One Fundamental and Two Taxes: When Does a Tobin Tax Reduce Financial Price Volatility?

Yongheng Deng, Xin Liu, Shang-Jin Wei

NBER Working Paper No. 19974
Issued in March 2014
NBER Program(s):Asset Pricing, Development Economics, International Finance and Macroeconomics

We aim to make two contributions to the literature on the effects of transaction costs on financial price volatility. First, by using a research design with three ingredients (a common set of companies simultaneously listed on two stock exchanges; binding capital controls; different timing of changes in transaction costs), we obtain a control group that has identical corporate fundamentals as the treatment group and is therefore far cleaner than any in the existing literature. We apply the research design to Chinese stocks that are cross-listed in Hong Kong and Mainland. Second, we entertain the possibility that a given transaction cost can have different effects in immature and mature markets. In an immature market where trading is dominated by retail investors with little knowledge of accounting and finance, a Tobin tax should have the best chance of generating its intended effect. In a more mature market, higher transaction costs may also discourage sophisticated investors, hence impeding timely incorporation of fundamental information into prices. We find a significantly negative relation in the Chinese market, on average, between stamp duty increase and price volatility. However, this average effect masks some important heterogeneity. In particular, when institutional investors have become a significant part of traders' pool, we find an opposite effect. This suggests that a Tobin tax may work in an immature market but can backfire in a more developed market.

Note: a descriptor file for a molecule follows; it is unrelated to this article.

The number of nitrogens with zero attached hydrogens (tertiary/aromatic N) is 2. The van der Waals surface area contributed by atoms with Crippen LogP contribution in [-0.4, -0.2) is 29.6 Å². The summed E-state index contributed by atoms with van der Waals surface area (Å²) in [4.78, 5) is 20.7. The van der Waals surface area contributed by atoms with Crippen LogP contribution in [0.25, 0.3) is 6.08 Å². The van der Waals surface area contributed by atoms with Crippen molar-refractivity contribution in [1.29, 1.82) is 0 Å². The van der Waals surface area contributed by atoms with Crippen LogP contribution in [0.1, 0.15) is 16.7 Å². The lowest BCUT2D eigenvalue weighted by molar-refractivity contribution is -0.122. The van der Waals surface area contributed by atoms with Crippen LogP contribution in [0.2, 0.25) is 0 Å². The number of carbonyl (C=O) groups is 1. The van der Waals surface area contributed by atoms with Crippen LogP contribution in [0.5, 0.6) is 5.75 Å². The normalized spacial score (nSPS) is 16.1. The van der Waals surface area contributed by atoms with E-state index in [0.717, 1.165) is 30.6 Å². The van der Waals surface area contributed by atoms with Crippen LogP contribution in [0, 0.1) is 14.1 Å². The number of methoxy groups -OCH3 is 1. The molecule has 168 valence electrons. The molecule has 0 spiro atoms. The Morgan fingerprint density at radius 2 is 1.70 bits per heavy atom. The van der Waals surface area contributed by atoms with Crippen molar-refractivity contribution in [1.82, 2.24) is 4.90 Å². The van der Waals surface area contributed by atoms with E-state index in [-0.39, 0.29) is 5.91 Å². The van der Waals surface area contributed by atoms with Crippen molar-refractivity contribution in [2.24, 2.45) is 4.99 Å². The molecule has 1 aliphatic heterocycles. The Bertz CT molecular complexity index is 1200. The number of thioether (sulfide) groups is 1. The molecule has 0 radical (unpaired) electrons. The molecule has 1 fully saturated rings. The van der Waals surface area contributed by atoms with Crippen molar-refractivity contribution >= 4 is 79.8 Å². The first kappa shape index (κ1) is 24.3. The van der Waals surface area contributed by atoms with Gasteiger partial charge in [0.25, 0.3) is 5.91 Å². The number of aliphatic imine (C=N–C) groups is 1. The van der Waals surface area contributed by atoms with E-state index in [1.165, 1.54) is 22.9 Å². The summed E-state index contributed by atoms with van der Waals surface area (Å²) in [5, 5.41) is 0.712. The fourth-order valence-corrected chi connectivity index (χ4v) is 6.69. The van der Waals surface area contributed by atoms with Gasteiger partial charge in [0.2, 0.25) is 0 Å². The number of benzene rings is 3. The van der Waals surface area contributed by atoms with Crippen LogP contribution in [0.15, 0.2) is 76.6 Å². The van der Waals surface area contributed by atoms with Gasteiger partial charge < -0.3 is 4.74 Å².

download in pdf format
   (300 K)

email paper

Machine-readable bibliographic record - MARC, RIS, BibTeX

Document Object Identifier (DOI): 10.3386/w19974

Journal of Financial Economics forthcoming citation courtesy of

Users who downloaded this paper also downloaded* these:
Frankel w5422 How Well do Foreign Exchange Markets Function: Might a Tobin Tax Help?
Graham, Leary, and Roberts w19910 A Century of Capital Structure: The Leveraging of Corporate America
Patel, Wang, and Wei w20236 Global Value Chains and Effective Exchange Rates at the Country-Sector Level
Fu, Qian, and Yeung w19400 Speculative Investors and Tobin's Tax in the Housing Market
Bloom, Romer, Terry, and Van Reenen w19951 Trapped Factors and China's Impact on Global Growth
NBER Videos

National Bureau of Economic Research, 1050 Massachusetts Ave., Cambridge, MA 02138; 617-868-3900; email:

Contact Us